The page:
parent and 'a' portion of the peripheral face of the flange 15 adjacent one end of this cutaway portion of the shoulder 1s cut away to provide an arcuate seat recelving a rack 22 which in effect/forms a continuation of the flange and which has inclined rack or ratchet teeth 23. Screws 24 or other suitable fastening means serve to hold this rack member in place and the inner face of the rack member may be provided with a shoulder 24 seatin in a channel formed in the body 10 whereby it will be additionally supported in place. a V

The spindle '16 is formed at spaced intervals with a plurality of longitudinally extending key-ways 25 opening through its free end, three of. these key-ways being preferably providedand keys 26 are removably secured in these key-ways by screws 27', the heads of which are countersunk in the outer faces of the keys. The free end of the spindle is also formedv with an axial threaded bore 28, for a purpose later explained. The construction of this body portion of the mandrel is best shown in Figs. 1 and 4 of-the drawings. v

Cooperating with the above described chuck or body is a roller carryinghood, indi: cated as a whole by the numeral 29. This hood includes a cylindrical body portion 30 having a top 31 and open at its bottom. At its bottom this cylindrical body portion 30 is formed with an annular outwardly directed flange 32 provided at its marginal edge with V a depending wall or flange'33 which in turn is'formed with an inwardly directed flange or shoulder 34 :whereby the flanges 32, 33

and 34 provide an annular chamber. The

top 31 of the hood is formed with a central opening 35 adapted to seat about the reduced terminal 17 of the spindle, as shown in Fig.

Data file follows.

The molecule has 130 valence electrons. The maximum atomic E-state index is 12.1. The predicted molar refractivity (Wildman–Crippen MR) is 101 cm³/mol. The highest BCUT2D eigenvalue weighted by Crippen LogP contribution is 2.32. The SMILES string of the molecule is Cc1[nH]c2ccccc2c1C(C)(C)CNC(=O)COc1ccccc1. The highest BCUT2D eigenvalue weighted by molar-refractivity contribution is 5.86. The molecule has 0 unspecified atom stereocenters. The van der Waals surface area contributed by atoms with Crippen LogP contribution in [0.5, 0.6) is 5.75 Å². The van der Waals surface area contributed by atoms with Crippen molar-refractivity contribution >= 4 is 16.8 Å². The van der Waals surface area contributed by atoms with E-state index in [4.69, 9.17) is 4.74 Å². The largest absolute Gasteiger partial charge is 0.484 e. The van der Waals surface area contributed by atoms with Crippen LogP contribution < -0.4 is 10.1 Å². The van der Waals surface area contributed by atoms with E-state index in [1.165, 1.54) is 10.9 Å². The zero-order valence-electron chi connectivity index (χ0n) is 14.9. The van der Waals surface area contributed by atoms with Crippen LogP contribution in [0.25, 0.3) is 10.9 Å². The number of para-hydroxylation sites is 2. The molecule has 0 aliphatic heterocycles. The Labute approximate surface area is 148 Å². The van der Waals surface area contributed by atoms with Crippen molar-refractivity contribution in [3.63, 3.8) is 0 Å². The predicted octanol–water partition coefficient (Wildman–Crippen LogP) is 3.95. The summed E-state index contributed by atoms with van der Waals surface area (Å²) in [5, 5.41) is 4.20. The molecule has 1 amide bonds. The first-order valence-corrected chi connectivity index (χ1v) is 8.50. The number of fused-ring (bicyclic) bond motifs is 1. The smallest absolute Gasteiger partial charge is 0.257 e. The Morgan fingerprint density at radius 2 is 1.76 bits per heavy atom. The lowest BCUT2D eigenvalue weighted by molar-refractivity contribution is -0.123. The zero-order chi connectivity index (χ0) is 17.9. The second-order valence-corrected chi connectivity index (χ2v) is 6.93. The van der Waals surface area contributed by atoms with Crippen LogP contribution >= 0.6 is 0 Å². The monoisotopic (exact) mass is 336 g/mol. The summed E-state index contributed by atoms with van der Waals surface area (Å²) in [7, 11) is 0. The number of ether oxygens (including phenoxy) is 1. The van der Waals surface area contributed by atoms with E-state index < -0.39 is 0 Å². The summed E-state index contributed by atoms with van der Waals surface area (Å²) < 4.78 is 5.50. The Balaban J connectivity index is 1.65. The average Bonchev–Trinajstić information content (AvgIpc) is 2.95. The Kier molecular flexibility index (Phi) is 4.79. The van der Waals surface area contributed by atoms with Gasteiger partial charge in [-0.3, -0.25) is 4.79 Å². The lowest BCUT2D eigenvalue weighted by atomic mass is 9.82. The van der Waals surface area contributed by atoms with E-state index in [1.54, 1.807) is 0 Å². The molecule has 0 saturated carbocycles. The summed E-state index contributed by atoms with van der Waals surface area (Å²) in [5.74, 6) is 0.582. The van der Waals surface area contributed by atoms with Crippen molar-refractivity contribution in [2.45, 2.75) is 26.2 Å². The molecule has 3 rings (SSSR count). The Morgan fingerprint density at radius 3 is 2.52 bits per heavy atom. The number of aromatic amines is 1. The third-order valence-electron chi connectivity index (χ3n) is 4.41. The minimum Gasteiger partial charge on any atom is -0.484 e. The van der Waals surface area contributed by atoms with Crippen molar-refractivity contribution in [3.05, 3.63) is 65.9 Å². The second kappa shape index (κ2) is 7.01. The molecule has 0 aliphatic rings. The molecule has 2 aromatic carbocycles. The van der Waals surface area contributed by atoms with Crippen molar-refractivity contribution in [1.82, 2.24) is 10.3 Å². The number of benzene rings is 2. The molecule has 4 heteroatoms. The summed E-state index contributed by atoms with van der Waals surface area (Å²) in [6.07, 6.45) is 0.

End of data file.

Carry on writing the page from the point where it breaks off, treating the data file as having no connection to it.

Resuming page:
1, and about this opening with a reinforcing bead or shoulder 36: When the hoodis positioned about. the spindle, the inner edge of the flange or shoulder 34 rests lightly against the peripheral face of the flange 15 of the hubv 11 near the lower edge of such flange,

while the inner face of the flange 32 is spaced slightly above the upper face of the flange 15. The wall 30 of the hood is formed with spaced longitudinal openings 37 ,three of thesebeing preferably provided. These openings extend from the flange 32 to the top 31 and are considerably greater in width than the width of the remaining portion of the wall between themso that the hood in effect forms a sort of cage.

The inner face of the flange 32 is recessed to provide an annular seat 38surrou'nd1ng the opening in the bottom of the hood and adapted to receive a roller supportingring I 39 which is formed with an upwardly directed annular shoulder 40 projecting through the opening in the bottom of the hood and having its upper face fiush with the upper face of the flange 32. A plurality of screws 42 or other suitable fastening means serve to hold this ring in place. A plurality of roller supporting arms 43 are pivoted near one end for free swinging movement upon the upper face of the shoulder v40 of the ring 39 by shouldered rivets 44, the arms being identical in shape and size and equally spaced from each. other. hree of these armsare preferably employed and, as shown in Fig. 4 and also in Figs. 8 and 9,

they correspond in curvature to the curvathe parts are assembled. A plurality of cylindrical rollers 48 are formed at their ends with reduced trunnion's 49 to seat in the openings 45 of the upper and lowerroller arms 47 and 43.

Cooperating with these rollers and f i11- closed in the hood and fixed upon the spindle is an expander 50 in the form of a compound cam. This expander includes a cylindrical body portion proper formed with an axial bore 51 channeled to providekey-ways 52 so that the expander may be looked upon the spindle 16. Cam rings 53 and 54 are secured by SC1GWS155 to the upper and lower ends of the expander 50 and have their outer or peripheral edges cut away at spared intervals to provide arcuate cam faces which, at their outer ends, merge into the respective peripheral edges and at their inner ends terminate in radial stop shoulders'57, the cam faces 7 being properly spaced and proportioned to be engaged by the pawls or noses terminating at their outer ends in radial stop shoulders 59. V

As best shown in Figs. 3, 8 and 9, the rollers engage against the arcuate facesoof engage against the stop shoulders'59, thev noses of the roller carrying arms engage the cam blades 58 and the cam blades are so formed with respect to the cam seats 56 of the rings 53 and .54 that when the rollers the outer portions of the cam seats 56, while .when the rollers engage the high portions of the cam faces 59', the noses of the arms carrying the rollers engage against the stop shoulders 57 of the cam seats.